Where Are the Little Guys?

Something is off about the news of our economic “recovery” — and I don’t just mean the fact that unemployment reaches 10% just as the Dow climbs over 10,000.  That’s troubling, but it’s not hidden.

In Monday’s New York Times, Paul Krugman put his finger on part of the problem: “while the wheeler-dealer side of the financial industry, a k a trading operations, is highly profitable again, the part of banking that really matters — lending, which fuels investment and job creation — is not. Key banks remain financially weak, and their weakness is hurting the economy as a whole.”  In other words, the part of the financial industry that grabs the headlines is trumpeting their success, the less visible part that actually fuels recovery is not. (See “The Banks Are Not All Right.”)

This week’s Economist elaborates on the problem:  “Big public firms have relatively easy access to loans and equity once again…. But only a quarter of America’s listed companies can tap bond markets. Beneath them is a mass of small and medium-sized firms that collectively employs about half of American workers and is heavily reliant on banks.”  (See “Slim Pickings, No Appetite.”)

Not only is the economy split, so are our minds.  That is, we know about the problem with unemployment and we see the soaring profits on Wall Street – but how do we connect the two?  We know that some are thriving – they are at the top of the heap, the biggest, the richest, the most profitable firms.  But who is left out?  Who are the losers in this “recovery”?

These articles provided the context for an article in The Wall Street Journal that threw me for a loop in August: “Halting Recovery Divides America in Two.”  At first I thought they were thinking, as I was, about the gap between the rich and poor, the investors in hedge funds and the unemployed, homeowners and the dispossessed.  But the article quickly made clear that they had a different division in mind:  “At one extreme of Corporate America is a cadre of companies and banks, mostly big, united by an enviable access to credit. At the other end are firms, chiefly small, with slumping sales that can’t borrow or are facing stiff terms to do so.” (See “Halting Recovery”)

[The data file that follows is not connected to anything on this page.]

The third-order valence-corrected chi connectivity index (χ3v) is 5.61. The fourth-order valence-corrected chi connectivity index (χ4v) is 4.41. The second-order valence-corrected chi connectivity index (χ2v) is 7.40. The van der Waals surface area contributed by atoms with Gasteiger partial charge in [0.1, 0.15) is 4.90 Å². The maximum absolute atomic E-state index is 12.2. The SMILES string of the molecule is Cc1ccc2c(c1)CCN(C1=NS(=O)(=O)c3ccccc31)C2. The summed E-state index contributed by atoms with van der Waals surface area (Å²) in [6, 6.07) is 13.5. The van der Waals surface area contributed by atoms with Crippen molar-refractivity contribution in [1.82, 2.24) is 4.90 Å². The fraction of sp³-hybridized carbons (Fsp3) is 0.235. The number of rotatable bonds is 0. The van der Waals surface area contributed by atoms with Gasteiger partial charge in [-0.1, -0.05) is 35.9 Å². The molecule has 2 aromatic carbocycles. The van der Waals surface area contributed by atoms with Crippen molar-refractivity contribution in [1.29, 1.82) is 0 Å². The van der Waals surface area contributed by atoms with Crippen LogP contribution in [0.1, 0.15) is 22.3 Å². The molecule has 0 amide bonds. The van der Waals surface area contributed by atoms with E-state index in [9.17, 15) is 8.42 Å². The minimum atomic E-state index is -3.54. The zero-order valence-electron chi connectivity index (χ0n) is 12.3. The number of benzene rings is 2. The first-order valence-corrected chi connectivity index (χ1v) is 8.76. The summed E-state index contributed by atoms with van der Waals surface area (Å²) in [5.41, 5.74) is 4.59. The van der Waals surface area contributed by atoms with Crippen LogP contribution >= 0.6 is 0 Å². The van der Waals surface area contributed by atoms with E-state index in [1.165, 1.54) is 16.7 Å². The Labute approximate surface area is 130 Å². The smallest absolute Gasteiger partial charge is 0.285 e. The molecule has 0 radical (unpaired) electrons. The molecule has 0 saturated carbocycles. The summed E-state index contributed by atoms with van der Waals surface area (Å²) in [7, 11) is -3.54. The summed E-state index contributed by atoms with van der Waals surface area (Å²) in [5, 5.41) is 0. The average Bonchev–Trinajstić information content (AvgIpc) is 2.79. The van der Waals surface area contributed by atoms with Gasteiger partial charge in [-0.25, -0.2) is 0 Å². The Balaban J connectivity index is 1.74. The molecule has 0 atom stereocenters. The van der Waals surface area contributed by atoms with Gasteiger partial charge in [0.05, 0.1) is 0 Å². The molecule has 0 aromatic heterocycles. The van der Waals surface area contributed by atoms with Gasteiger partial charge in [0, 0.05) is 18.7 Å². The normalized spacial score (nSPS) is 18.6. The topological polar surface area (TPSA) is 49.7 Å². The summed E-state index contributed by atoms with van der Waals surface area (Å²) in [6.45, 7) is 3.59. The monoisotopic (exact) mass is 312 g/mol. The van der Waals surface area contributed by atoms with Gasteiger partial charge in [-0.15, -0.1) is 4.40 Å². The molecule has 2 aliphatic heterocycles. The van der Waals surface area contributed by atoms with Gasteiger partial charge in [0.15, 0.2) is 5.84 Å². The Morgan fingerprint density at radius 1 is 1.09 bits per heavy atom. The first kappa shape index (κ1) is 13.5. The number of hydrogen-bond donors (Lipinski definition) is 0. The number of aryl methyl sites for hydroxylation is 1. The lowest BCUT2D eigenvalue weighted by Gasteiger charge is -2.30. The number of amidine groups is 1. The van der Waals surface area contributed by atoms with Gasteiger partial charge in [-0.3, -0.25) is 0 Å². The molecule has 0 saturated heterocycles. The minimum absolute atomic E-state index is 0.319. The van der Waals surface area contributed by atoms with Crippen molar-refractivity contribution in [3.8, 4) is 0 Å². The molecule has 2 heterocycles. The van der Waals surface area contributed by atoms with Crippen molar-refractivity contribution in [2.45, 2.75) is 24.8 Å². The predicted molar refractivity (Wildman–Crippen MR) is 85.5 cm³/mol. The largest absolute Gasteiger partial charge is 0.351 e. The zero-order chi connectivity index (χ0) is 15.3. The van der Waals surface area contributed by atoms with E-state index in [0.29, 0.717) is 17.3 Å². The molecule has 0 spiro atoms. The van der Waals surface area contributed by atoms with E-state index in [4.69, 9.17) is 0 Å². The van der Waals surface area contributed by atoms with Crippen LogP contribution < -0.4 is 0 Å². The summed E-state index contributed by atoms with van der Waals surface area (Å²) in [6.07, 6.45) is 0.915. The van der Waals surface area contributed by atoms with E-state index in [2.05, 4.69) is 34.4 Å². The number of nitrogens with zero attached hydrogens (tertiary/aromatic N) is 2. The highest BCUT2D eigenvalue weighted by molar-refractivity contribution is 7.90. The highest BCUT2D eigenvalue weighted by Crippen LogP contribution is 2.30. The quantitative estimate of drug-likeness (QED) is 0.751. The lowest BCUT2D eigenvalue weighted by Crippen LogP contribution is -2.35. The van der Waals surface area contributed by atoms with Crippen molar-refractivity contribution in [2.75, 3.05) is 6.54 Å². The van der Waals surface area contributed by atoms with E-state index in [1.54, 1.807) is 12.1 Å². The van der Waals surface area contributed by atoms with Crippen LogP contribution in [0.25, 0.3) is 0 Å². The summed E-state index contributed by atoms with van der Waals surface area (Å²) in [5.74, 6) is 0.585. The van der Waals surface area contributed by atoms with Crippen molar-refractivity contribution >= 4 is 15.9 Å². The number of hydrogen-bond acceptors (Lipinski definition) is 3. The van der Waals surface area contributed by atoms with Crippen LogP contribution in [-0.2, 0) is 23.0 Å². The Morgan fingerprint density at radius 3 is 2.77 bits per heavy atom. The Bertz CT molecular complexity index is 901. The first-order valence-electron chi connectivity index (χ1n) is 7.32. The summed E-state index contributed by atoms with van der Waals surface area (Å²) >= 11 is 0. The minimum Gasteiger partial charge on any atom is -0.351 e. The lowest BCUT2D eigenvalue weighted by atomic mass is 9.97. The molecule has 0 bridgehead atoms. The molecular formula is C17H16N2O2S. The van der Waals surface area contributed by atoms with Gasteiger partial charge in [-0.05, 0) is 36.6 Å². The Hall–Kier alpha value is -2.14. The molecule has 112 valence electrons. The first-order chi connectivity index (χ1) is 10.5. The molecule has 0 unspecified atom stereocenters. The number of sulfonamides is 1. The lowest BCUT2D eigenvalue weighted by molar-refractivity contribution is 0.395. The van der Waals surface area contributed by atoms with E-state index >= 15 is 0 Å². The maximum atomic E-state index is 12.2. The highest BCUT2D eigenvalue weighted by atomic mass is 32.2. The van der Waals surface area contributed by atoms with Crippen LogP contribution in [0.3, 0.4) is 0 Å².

I see now the article was a precursor to these more recent accounts of the slow recovery at the lower end of the economy.  At first, though, I thought, how could they think that the normal reader would not have the same mistaken assumption I did?  What America “divided in two” could they possible assume we had in mind?  Do their readers never think about the poor except as a drag on the economy, or the unemployed except as a loss of consumer power?

Now I understand the unspoken assumption:  at the top are the ones that matter.  Everyone else is split off.  Down below are the unemployed, the small firms or family businesses, the dispossessed, those struggling with medical or education bills, the middle class – you and me.

As we struggle towards recovery, it’s hard to keep the little guys in mind.